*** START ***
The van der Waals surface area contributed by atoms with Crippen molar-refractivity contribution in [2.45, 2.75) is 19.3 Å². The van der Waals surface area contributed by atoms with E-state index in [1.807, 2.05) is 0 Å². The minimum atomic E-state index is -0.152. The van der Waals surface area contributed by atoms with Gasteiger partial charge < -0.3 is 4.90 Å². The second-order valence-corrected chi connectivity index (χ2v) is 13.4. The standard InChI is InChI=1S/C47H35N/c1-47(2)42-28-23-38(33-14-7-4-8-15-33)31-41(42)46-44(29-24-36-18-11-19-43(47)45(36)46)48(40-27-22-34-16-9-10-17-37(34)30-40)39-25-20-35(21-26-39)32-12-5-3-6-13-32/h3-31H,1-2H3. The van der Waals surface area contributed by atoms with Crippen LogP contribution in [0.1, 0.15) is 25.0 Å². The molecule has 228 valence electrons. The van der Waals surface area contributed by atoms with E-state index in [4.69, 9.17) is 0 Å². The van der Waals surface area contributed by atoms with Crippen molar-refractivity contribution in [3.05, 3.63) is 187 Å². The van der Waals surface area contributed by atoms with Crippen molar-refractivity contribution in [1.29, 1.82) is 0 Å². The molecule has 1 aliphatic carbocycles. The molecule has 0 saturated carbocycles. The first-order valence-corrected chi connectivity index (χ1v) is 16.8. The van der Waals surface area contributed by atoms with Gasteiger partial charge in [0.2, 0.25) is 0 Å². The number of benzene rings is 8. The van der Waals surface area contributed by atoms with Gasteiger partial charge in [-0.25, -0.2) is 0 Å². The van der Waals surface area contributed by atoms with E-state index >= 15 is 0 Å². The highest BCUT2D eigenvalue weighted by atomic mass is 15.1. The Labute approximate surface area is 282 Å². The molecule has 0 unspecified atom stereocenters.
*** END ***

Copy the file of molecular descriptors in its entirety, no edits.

The van der Waals surface area contributed by atoms with Crippen molar-refractivity contribution in [2.45, 2.75) is 19.3 Å². The van der Waals surface area contributed by atoms with E-state index in [1.807, 2.05) is 0 Å². The minimum atomic E-state index is -0.152. The van der Waals surface area contributed by atoms with Gasteiger partial charge < -0.3 is 4.90 Å². The second-order valence-corrected chi connectivity index (χ2v) is 13.4. The standard InChI is InChI=1S/C47H35N/c1-47(2)42-28-23-38(33-14-7-4-8-15-33)31-41(42)46-44(29-24-36-18-11-19-43(47)45(36)46)48(40-27-22-34-16-9-10-17-37(34)30-40)39-25-20-35(21-26-39)32-12-5-3-6-13-32/h3-31H,1-2H3. The van der Waals surface area contributed by atoms with Crippen LogP contribution in [0.1, 0.15) is 25.0 Å². The molecule has 228 valence electrons. The van der Waals surface area contributed by atoms with E-state index in [4.69, 9.17) is 0 Å². The van der Waals surface area contributed by atoms with Crippen molar-refractivity contribution in [3.05, 3.63) is 187 Å². The van der Waals surface area contributed by atoms with Crippen molar-refractivity contribution in [1.29, 1.82) is 0 Å². The molecule has 1 aliphatic carbocycles. The molecule has 0 saturated carbocycles. The first-order valence-corrected chi connectivity index (χ1v) is 16.8. The van der Waals surface area contributed by atoms with Gasteiger partial charge in [0.2, 0.25) is 0 Å². The number of benzene rings is 8. The van der Waals surface area contributed by atoms with Gasteiger partial charge in [-0.25, -0.2) is 0 Å². The van der Waals surface area contributed by atoms with E-state index >= 15 is 0 Å². The highest BCUT2D eigenvalue weighted by atomic mass is 15.1. The Labute approximate surface area is 282 Å². The molecule has 0 unspecified atom stereocenters.